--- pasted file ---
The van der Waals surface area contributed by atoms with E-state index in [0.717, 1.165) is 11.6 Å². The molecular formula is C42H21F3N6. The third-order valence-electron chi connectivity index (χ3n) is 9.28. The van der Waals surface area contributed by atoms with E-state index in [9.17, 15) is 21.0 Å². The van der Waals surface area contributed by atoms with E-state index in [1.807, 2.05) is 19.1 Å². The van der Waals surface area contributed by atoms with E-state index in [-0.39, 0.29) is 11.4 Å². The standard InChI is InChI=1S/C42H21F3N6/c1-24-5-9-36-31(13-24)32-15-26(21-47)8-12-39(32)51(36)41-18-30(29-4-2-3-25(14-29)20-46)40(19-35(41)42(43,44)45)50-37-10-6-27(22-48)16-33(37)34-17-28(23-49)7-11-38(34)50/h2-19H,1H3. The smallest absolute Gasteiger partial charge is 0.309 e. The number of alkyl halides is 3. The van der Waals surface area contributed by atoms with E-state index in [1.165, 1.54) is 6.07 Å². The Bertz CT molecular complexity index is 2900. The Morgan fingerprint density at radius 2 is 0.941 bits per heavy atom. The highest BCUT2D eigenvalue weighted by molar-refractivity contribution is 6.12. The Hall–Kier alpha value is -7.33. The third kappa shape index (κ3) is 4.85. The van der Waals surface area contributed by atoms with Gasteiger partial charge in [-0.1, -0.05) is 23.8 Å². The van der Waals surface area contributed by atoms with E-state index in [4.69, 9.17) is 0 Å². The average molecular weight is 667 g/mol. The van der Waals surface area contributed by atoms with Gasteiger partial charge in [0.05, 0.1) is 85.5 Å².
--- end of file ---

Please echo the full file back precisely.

The van der Waals surface area contributed by atoms with E-state index in [0.717, 1.165) is 11.6 Å². The molecular formula is C42H21F3N6. The third-order valence-electron chi connectivity index (χ3n) is 9.28. The van der Waals surface area contributed by atoms with E-state index in [9.17, 15) is 21.0 Å². The van der Waals surface area contributed by atoms with E-state index in [1.807, 2.05) is 19.1 Å². The van der Waals surface area contributed by atoms with E-state index in [-0.39, 0.29) is 11.4 Å². The standard InChI is InChI=1S/C42H21F3N6/c1-24-5-9-36-31(13-24)32-15-26(21-47)8-12-39(32)51(36)41-18-30(29-4-2-3-25(14-29)20-46)40(19-35(41)42(43,44)45)50-37-10-6-27(22-48)16-33(37)34-17-28(23-49)7-11-38(34)50/h2-19H,1H3. The smallest absolute Gasteiger partial charge is 0.309 e. The number of alkyl halides is 3. The van der Waals surface area contributed by atoms with E-state index in [1.165, 1.54) is 6.07 Å². The Bertz CT molecular complexity index is 2900. The Morgan fingerprint density at radius 2 is 0.941 bits per heavy atom. The highest BCUT2D eigenvalue weighted by molar-refractivity contribution is 6.12. The Hall–Kier alpha value is -7.33. The third kappa shape index (κ3) is 4.85. The van der Waals surface area contributed by atoms with Gasteiger partial charge in [-0.1, -0.05) is 23.8 Å². The van der Waals surface area contributed by atoms with E-state index in [4.69, 9.17) is 0 Å². The average molecular weight is 667 g/mol. The van der Waals surface area contributed by atoms with Gasteiger partial charge in [0.05, 0.1) is 85.5 Å².